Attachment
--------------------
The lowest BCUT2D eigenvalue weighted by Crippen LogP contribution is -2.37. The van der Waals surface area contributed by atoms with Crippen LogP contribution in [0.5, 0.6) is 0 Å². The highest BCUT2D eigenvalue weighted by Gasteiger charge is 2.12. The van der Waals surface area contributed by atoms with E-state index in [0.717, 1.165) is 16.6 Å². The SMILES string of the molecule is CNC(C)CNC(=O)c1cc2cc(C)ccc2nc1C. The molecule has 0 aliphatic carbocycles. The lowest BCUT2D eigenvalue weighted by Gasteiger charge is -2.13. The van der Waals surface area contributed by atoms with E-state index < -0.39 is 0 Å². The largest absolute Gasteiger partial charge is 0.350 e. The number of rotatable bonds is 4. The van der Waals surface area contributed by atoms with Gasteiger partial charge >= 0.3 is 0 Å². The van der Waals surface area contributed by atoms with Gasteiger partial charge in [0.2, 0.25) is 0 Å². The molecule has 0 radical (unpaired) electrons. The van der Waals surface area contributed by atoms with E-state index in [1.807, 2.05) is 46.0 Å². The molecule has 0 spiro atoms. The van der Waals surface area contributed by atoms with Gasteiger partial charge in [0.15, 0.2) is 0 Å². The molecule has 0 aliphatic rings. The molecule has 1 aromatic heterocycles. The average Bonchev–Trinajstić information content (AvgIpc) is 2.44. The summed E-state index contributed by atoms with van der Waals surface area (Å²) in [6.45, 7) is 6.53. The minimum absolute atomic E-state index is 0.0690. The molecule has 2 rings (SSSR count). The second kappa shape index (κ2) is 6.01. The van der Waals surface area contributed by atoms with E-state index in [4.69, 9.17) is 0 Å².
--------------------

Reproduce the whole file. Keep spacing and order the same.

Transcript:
The lowest BCUT2D eigenvalue weighted by Crippen LogP contribution is -2.37. The van der Waals surface area contributed by atoms with Crippen LogP contribution in [0.5, 0.6) is 0 Å². The highest BCUT2D eigenvalue weighted by Gasteiger charge is 2.12. The van der Waals surface area contributed by atoms with E-state index in [0.717, 1.165) is 16.6 Å². The SMILES string of the molecule is CNC(C)CNC(=O)c1cc2cc(C)ccc2nc1C. The molecule has 0 aliphatic carbocycles. The lowest BCUT2D eigenvalue weighted by Gasteiger charge is -2.13. The van der Waals surface area contributed by atoms with E-state index < -0.39 is 0 Å². The largest absolute Gasteiger partial charge is 0.350 e. The number of rotatable bonds is 4. The van der Waals surface area contributed by atoms with Gasteiger partial charge >= 0.3 is 0 Å². The van der Waals surface area contributed by atoms with Gasteiger partial charge in [0.2, 0.25) is 0 Å². The molecule has 0 radical (unpaired) electrons. The van der Waals surface area contributed by atoms with E-state index in [1.807, 2.05) is 46.0 Å². The molecule has 0 spiro atoms. The van der Waals surface area contributed by atoms with Gasteiger partial charge in [0.15, 0.2) is 0 Å². The molecule has 0 aliphatic rings. The molecule has 1 aromatic heterocycles. The average Bonchev–Trinajstić information content (AvgIpc) is 2.44. The summed E-state index contributed by atoms with van der Waals surface area (Å²) in [6.45, 7) is 6.53. The minimum absolute atomic E-state index is 0.0690. The molecule has 2 rings (SSSR count). The second kappa shape index (κ2) is 6.01. The van der Waals surface area contributed by atoms with E-state index in [4.69, 9.17) is 0 Å².